During Sunday night’s Billboard Music Awards in Las Vegas, host Kelly Clarkson opened the show by going slightly off script. “Before we start tonight’s show, there’s something I’d like to say — this is gonna be so hard — about the tragedy Friday at Sante Fe High School,” Clarkson said.
“Tonight they wanted me to say that, obviously we want to pray for all the victims and their families. But they also wanted me to do a moment of silence, and I’m so sick of moments of silence. It’s not working. Like, obviously. So why don’t we not do a moment of silence? Why don’t we do a moment of action, a moment of change? Why don’t we change what’s happening?”
The moment was not quite a formal call for gun reform, but Clarkson seemed to be, in an emotionally raw moment, pleading for some sort of “change” that would stem the tide of mass shootings that have come to feel like a regular occurrence in the U.S. She went on, in her opener, to allude to other mass shootings of recent years.
“Because it’s horrible. And mamas and daddies should be able to send their kids to school, to church, to movie theaters, to clubs — you should be able to live your life without that kind of fear. We need to do better. These people are failing our children. We’re failing our communities; we’re failing their families — I have four children, and I can’t imagine getting that phone call or that knock on the door. So instead of a moment of silence, I want to respect them and honor them. So let’s have a moment of action — a moment of change.”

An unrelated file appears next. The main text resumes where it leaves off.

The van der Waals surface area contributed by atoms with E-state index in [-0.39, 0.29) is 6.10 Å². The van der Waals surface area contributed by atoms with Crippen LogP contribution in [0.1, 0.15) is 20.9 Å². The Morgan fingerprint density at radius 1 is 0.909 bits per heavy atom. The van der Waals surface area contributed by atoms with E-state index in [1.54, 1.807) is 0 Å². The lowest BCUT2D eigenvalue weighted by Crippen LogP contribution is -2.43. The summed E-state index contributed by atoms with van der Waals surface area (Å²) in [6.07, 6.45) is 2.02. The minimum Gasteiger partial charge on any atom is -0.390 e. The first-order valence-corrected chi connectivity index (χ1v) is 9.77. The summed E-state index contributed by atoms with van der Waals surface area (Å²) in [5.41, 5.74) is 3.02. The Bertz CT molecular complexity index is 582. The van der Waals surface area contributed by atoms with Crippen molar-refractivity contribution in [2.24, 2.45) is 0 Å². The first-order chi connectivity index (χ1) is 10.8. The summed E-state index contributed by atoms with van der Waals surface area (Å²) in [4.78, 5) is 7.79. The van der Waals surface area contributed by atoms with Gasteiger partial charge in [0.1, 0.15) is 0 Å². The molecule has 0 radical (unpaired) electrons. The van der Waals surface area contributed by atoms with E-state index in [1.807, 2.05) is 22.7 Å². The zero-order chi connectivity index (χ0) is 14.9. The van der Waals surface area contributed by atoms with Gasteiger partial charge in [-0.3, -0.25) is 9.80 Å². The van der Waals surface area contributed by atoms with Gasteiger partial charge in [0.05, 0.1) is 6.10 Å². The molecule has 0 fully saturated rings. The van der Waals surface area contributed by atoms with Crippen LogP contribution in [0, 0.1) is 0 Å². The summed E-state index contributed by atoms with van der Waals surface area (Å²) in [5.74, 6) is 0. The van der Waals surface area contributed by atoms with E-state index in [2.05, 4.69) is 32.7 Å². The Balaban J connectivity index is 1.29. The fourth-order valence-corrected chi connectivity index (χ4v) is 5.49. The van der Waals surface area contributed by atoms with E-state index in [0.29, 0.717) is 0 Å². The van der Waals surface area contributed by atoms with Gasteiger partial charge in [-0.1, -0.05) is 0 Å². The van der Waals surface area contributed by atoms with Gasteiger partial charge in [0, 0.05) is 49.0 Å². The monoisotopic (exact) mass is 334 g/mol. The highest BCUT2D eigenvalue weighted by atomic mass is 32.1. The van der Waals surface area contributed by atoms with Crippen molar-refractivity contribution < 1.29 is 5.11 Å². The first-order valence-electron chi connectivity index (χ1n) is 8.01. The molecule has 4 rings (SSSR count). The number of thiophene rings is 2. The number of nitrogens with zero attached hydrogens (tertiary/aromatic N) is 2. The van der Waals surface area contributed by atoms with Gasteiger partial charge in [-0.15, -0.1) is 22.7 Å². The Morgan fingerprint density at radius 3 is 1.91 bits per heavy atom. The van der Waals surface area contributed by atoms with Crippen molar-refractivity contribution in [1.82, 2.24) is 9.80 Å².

Clarkson is a Texas native and a gun owner, a factoid she’s repeated in interviews, as the New York Times reported Monday, which makes her call for change all the more notable. Just after delivering that opening, Clarkson introduced singer Ariana Grande, who herself lived through a deadly attack in 2017 when a suicide bomber attacked her concert in Manchester, England. Grande called for gun control explicitly in the wake of the deadly Las Vegas shooting last year.
Also at the Billboard Awards on Sunday were teenagers who had been touched by another high-profile mass shooting. The show choir from Marjory Stoneman Douglas High School in Parkland, Florida, the site of a shooting that killed 17 people, joined Shawn Mendes and Khalid for a performance of the song “Youth.”
In a video posted by Billboard, Shawn Mendes said he was “just super honored to be able to do that with them.” He also referenced the most recent school shooting in Texas, saying, “Obviously our hearts go with everyone affected by what happened. We’re very, very overdue for a change.”